Friday, July 25, 2014
Inquirer Daily News

CNN's rising star started here

"DISSECTING MY tweets with Talmudic meticulousness will result in wrong conclusions," warns Jake Tapper in a Twitter profile that's just one thing setting the Queen Village- and Merion-raised CNN anchor apart in a field where nuance is often the first casualty.

Tapper, 45, joined CNN in January 2013 from ABC, where he'd most recently covered the White House. His weekday show, "The Lead," is on at 4 p.m., but we may soon see more of him in prime time: He's reportedly in the running - along with Philly's Michael Smerconish, NBC10 alum Don Lemon and Bill Weir - for the 9 p.m. slot being vacated by Piers Morgan.

He spoke with Ellen Gray about how starting his journalism career at the Washington City Paper and Salon influenced him, how he uses Twitter and what led him to write his most recent book, The Outpost: An Untold Story of American Valor, about a remote U.S. military base in Afghanistan and the men who lived and died trying to defend it.

Q You started out in the alternative press. What does that give you that somebody else might not have?

Beyond alternative press is the idea of being from something other than TV. This is a gross generalization, but I find some of the best TV people are people that started in journalism, print or radio, and then ended up going into TV - because they liked journalism, and they found that broadcast journalism was the best way to do journalism, as opposed to a lot of people who I think are in TV journalism because they want to be on TV.

Q Is TV the best way to do journalism?

It can be very, very effective. Especially when there's a breaking news story.

Q And your alternative press background?

It's more of the kind of attitude of press of yore. You know, the always challenging people in

authority.

Q How many papers are you reading a day?

I read three - the [Washington] Post, the [New York] Times and the [Wall Street] Journal. But that's not where I get my news. I go on Twitter, and people are sending out amazing stories from all over. I think I heard about the [Kermit] Gosnell story first from Twitter. It's my aggregator.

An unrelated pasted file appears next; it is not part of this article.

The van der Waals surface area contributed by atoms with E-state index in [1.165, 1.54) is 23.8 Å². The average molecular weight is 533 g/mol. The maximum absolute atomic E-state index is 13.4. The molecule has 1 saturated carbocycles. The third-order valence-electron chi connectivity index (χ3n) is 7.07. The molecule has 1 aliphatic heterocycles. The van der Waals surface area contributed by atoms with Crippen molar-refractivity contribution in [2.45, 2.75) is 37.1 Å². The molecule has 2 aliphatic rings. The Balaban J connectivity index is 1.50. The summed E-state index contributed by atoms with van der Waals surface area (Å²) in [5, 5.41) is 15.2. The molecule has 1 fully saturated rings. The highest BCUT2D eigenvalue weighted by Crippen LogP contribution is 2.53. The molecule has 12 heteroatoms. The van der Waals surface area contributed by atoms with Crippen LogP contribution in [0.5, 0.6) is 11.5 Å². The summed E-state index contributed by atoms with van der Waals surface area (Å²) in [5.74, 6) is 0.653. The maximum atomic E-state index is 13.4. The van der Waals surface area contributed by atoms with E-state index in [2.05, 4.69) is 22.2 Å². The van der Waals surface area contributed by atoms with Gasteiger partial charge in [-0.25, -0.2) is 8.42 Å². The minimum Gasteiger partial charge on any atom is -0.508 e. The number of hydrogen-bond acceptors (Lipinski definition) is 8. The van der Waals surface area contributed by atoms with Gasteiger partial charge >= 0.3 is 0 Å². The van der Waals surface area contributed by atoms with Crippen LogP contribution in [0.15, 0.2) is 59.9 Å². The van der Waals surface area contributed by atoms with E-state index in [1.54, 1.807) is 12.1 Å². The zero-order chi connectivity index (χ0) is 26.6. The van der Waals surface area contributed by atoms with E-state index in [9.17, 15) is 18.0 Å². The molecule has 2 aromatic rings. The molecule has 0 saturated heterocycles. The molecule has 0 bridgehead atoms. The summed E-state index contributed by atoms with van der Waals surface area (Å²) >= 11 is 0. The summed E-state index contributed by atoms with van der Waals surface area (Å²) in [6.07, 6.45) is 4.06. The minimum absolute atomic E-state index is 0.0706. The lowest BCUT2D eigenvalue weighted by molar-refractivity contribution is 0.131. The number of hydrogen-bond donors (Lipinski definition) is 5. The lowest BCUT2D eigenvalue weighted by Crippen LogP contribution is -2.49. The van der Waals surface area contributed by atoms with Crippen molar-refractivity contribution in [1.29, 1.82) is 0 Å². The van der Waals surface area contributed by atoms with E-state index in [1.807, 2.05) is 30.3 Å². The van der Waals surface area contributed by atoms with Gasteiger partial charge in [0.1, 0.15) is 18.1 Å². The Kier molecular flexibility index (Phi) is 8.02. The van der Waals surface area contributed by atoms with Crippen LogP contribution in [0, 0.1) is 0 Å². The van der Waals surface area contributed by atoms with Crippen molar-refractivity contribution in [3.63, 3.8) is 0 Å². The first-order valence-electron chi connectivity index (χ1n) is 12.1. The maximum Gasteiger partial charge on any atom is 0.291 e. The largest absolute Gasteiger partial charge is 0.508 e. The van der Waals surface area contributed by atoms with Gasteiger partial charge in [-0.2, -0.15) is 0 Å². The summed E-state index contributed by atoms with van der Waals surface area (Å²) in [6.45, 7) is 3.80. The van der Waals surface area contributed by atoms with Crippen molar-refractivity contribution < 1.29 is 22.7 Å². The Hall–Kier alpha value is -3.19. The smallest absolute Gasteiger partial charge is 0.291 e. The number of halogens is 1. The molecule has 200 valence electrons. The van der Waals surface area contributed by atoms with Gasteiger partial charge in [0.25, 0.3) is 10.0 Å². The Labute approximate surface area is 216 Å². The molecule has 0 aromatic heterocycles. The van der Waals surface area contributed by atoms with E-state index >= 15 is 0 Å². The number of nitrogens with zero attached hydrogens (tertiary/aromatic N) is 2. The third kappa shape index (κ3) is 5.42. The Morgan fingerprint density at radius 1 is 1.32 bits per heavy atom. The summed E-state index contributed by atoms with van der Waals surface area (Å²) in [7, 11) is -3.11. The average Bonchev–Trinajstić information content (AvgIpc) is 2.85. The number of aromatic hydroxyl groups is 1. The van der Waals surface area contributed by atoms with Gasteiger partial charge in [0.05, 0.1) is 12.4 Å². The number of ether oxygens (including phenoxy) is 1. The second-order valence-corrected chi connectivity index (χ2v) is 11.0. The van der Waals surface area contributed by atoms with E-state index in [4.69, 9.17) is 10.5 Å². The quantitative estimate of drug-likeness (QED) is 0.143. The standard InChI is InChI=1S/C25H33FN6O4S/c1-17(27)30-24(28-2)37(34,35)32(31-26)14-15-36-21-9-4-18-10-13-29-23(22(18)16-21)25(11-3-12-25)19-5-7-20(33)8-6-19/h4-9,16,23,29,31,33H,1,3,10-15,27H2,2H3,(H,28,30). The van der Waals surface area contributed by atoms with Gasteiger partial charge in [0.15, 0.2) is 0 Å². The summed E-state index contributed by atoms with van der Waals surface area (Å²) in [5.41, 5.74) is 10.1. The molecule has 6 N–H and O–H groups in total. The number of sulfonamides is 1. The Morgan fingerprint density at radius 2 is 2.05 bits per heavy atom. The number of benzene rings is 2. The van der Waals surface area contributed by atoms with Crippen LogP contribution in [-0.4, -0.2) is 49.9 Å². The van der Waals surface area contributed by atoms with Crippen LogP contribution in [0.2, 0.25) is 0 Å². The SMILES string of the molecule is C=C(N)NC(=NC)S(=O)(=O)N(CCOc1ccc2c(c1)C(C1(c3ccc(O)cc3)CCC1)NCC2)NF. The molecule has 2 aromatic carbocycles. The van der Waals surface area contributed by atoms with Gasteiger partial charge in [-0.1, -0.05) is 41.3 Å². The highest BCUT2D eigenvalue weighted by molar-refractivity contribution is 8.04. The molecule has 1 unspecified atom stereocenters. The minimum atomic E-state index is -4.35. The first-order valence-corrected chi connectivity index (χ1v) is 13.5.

Q You and CNN Worldwide president Jeff Zucker started about the same time. What did he tell you about what he wanted to do with the network?

He wanted to cover the news, and wanted to be first, and he wanted it to be a broad palette of what news is. And I had had this vision for what I wanted my show to be.

If you imagine a great broadsheet newspaper front page, and here's a story about money and here's a story about politics, and here's national and pop culture, sports, world - [all] big enough to be on the front page. You're excited to read each one. And it was the same sensibility he had, which was you can do all of it. People care about pop culture. It doesn't have to be vacuous, idiotic.

Q How did you come to write a book about Afghanistan while covering the White House?

I was in the hospital [in October 2009] with my wife, who'd just had our son. We have a little girl and a little boy. I was holding my son and watching the news when this came on [about a lopsided battle at a remote outpost at the base of three mountains]. And it was this story of why were they put in this place, and I hear about these eight sons taken from this earth and I'm holding my son.

I went to Afghanistan twice. I interviewed 225 people, and got videos and photographs. It became like a story I needed to tell.

Q Does the show give you an outlet for stories like that?

Yep. That's one of the greatest things. I cover it all the time. Two of the guys in the book, since it came out, have been awarded the Medal of Honor, and Jeff has let me do hourlong documentaries on them that ran in prime time on CNN. And I talk about veterans issues a lot, and I cover the war as much as I can.

Yeah, I have control. It's not just, "We want you to do a minute-30 on what President Obama did today." It's, "What can we cover today?"

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